In order to keep the files small the node identifiers should be kept short. A simple idea would be to use random hex values between zero and something like 15 times the maximum node size to the power of the current tree height and to generate new random ids till the node with that id doesn't exist anymore (which should normally happen after one or two tries as the actual number of nodes should be a lot lower).
As at maximum two nodes need to be kept in memory the memory consumption of the B+ tree would be rather low, too.
The trees could be used for all kinds of data storage and might replace the need for a sqlite database in some cases.
For the search index the pages could be directly stored in the leaves (instead of just storing page ids) in order to get rid of the additional query for the actual page names. This will significantly increase the index size but as only small parts of the index are loaded at the same time this shouldn't be a real problem. The only disadvantage is that while wildcard searches with a
* at the end should be really efficient wildcard searches with a
* at the beginning will be really slow. The performance could be increased by using an additional tree with words in reverse order but this won't fix wildcard queries with
* at both ends. A solution might be to have simple word lists as trees with large leaves so they can be more efficiently scanned.
In plugins like the tag plugin the pages could not only be indexed by tag but also by the creation time of the page (using
tag cdata as index) and then one could efficiently list pages that are tagged with a certain tag by creation date including an efficient pagination that could be used for the blog plugin (this could use the metadata index and doesn't need to use a tree directly but with the current index implementation this would be rather slow). The discussion plugin could use the index in order to provide a list of the most recent comments that can be efficiently updated when comments are deleted or published/hidden or it could also use a tree for storing the actual comments in order to get an efficient pagination. The advanced concepts for versioned trees could even be used in order to keep older versions of comments.
An efficient tree data structure could provide new possibilities for DokuWiki while at the same time it would (most probably) dramatically improve the scalability of the search index. The file format for the tree could still be text-based and rather simple and thus fit into DokuWiki.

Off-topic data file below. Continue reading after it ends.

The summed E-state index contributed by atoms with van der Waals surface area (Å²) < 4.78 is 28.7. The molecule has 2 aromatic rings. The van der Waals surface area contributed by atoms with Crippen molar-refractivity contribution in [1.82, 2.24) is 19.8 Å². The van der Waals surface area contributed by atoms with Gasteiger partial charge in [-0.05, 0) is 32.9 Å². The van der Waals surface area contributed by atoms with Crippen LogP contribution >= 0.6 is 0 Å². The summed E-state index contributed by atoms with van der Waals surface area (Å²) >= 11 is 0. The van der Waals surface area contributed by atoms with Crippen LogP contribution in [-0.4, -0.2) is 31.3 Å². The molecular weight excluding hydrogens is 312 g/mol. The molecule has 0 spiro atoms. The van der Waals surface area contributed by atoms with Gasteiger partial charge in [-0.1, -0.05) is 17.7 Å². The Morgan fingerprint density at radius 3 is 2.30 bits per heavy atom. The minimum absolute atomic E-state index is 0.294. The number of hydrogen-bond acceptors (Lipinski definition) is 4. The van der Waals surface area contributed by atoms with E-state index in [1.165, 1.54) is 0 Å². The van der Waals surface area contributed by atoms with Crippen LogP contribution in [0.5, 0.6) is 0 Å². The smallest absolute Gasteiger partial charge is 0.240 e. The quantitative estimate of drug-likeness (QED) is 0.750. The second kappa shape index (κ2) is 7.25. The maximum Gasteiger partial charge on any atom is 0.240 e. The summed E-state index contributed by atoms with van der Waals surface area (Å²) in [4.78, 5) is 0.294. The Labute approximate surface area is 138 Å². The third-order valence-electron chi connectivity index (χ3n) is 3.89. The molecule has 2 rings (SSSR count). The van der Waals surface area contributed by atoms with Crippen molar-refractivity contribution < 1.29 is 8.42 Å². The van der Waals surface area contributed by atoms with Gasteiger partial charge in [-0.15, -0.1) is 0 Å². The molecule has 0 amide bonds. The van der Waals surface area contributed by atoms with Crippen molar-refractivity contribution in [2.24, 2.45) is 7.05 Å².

I (Michael Hamann) have already created some bits of code but it's far from having even a finished API design. As this is one of a lot of things I want to do I don't know when I'll find the time to finish this. Any help is welcome so feel free to contact me if you are interested.
As this could also be a plugin and the main implementation of the tree is independent from the question if this will be part of DokuWiki or not there is no need to decide right now if this will be included in DokuWiki or not. The first implementation should be as a plugin, then the actual performance can be tested and based on these tests there can be a discussion if this should be integrated in DokuWiki or if this should remain a plugin (or if the idea doesn't work at all and needs to be changed or dropped).
I was looking at this and I recalled DBA. It's a php abstraction layer for file-based databases, and from what I've seen there is always at least one driver available.
I know one of the DBA drivers uses btree by default (maybe more), which means logarithmic search and update times, and it's C so it will be faster that a php class. This seem to fit DBA, so I suggest trying it and maybe avoid “reinventing the wheel”. ;)
— flaviojs 2018-10-04 18:02